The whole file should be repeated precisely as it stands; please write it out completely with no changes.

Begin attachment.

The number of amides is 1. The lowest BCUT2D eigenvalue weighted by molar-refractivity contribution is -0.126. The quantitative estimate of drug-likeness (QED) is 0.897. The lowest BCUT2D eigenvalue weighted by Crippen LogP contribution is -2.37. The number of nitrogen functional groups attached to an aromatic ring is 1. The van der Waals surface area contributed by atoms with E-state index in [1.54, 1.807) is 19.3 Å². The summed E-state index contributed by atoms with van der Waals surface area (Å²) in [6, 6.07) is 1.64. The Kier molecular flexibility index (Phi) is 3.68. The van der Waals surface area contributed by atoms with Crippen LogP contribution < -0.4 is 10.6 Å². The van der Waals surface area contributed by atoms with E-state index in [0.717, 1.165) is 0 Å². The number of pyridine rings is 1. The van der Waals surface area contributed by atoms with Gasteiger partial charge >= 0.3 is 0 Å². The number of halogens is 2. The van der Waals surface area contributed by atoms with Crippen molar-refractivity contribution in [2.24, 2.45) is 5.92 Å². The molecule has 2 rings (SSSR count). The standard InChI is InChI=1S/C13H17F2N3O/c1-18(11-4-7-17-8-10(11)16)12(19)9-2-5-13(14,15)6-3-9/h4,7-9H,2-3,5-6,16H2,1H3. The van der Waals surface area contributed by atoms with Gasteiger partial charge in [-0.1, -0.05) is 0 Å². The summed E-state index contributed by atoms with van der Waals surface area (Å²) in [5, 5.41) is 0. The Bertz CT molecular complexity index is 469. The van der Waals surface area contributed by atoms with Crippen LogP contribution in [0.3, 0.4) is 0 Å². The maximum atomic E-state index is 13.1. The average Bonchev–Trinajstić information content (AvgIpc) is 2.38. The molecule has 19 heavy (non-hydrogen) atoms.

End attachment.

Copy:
The number of amides is 1. The lowest BCUT2D eigenvalue weighted by molar-refractivity contribution is -0.126. The quantitative estimate of drug-likeness (QED) is 0.897. The lowest BCUT2D eigenvalue weighted by Crippen LogP contribution is -2.37. The number of nitrogen functional groups attached to an aromatic ring is 1. The van der Waals surface area contributed by atoms with E-state index in [1.54, 1.807) is 19.3 Å². The summed E-state index contributed by atoms with van der Waals surface area (Å²) in [6, 6.07) is 1.64. The Kier molecular flexibility index (Phi) is 3.68. The van der Waals surface area contributed by atoms with Crippen LogP contribution < -0.4 is 10.6 Å². The van der Waals surface area contributed by atoms with E-state index in [0.717, 1.165) is 0 Å². The number of pyridine rings is 1. The van der Waals surface area contributed by atoms with Gasteiger partial charge >= 0.3 is 0 Å². The number of halogens is 2. The van der Waals surface area contributed by atoms with Crippen molar-refractivity contribution in [2.24, 2.45) is 5.92 Å². The molecule has 2 rings (SSSR count). The standard InChI is InChI=1S/C13H17F2N3O/c1-18(11-4-7-17-8-10(11)16)12(19)9-2-5-13(14,15)6-3-9/h4,7-9H,2-3,5-6,16H2,1H3. The van der Waals surface area contributed by atoms with Gasteiger partial charge in [-0.1, -0.05) is 0 Å². The summed E-state index contributed by atoms with van der Waals surface area (Å²) in [5, 5.41) is 0. The Bertz CT molecular complexity index is 469. The van der Waals surface area contributed by atoms with Crippen LogP contribution in [0.3, 0.4) is 0 Å². The maximum atomic E-state index is 13.1. The average Bonchev–Trinajstić information content (AvgIpc) is 2.38. The molecule has 19 heavy (non-hydrogen) atoms.